Financial planning doesn’t have to be as scary as it sounds. While wealth management is certainly a big deal, especially down the road come retirement, if you stay in-tuned with your finances, you’ll be sure to have no problems at all.
Here are some basics to financial planning:
- Set goals:
Start with some short-term goals like paying off your credit card bill within the next six months, or buying a house within the next five years. Then, move onto bigger picture things. Like starting a family and affording a family home and car, or even your retirement.
Assign your goals a dollar amount and target date. Of course, these dates are not imperative. Use your best judgement to make an informed guess.
- Reality check yourself:
Are your goals realistic? Figure out where you stand by calculating your net worth. Subtract your debts from your assets (your retirement fund, bank account balance, financial investments), then determine how much you are able to save each month. How long will it take you to accumulate enough money to reach your first goal? How about the next?
Of course, you’ll have to reality check yourself every couple years to account for raises, job changes, and other changes in financial or family situation.
- Protect your financial investments:
Store away roughly six months’ worth of income in a savings account to make up for any unexpected losses. A job loss or pay cut may impact your financial plan drastically and affect other portions of your life like your mortgage or car payment. An economic recession can do the same thing and affect your family’s quality of life. By keeping a savings account as a buffer, you’re able to allow yourself some wiggle room to make any financial changes less tight.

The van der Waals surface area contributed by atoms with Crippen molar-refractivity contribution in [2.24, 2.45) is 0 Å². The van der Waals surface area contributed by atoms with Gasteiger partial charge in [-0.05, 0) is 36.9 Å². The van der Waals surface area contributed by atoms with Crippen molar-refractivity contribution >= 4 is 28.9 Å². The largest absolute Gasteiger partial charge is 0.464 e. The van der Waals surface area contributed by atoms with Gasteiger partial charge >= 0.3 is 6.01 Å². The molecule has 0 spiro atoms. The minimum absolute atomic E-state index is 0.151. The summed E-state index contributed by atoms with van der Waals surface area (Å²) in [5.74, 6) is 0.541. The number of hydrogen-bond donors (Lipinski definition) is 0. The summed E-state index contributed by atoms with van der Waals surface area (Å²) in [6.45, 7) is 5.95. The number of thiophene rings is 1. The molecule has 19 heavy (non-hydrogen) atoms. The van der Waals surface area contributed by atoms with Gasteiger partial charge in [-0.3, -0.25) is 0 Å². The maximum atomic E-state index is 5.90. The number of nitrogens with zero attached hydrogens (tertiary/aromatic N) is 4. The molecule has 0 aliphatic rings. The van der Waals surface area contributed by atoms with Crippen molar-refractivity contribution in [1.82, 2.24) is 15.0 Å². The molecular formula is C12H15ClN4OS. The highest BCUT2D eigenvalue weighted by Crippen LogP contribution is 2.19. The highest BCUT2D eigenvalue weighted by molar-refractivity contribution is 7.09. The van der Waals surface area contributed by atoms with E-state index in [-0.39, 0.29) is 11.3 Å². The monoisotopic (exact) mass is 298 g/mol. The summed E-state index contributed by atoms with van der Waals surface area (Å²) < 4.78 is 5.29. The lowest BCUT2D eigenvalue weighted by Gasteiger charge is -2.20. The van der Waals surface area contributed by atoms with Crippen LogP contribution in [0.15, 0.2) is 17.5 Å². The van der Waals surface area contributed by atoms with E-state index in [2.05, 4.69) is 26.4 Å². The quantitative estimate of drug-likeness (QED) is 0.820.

- Draft your will:
It may sound morbid, but you never really know when it’ll be your time to go. Hire a lawyer to draft your will sooner rather than later in order to manage your wealth and divide it evenly among your beneficiaries.
Update your will as needed if you have kids or make a large purchase, like a home, estate, or collection of artwork, just as a few examples.
- Start investing:
Financial investments are great ways to turn your money into more money. Be aware though, that with mo’ money comes mo’ problems. Not all investments will work out the way that you want them to. While you’re capable of outlining your financial plans for the most part, this is where you’ll want to have an investment advisor on call.
An advisor can help you make good decisions about stock or companies to loan to. Which investments make the most sense? Which will turn out the best returns? Even if you’re a money enthusiast, that doesn’t make you a financial expert. Make sure that you have a professional on your side.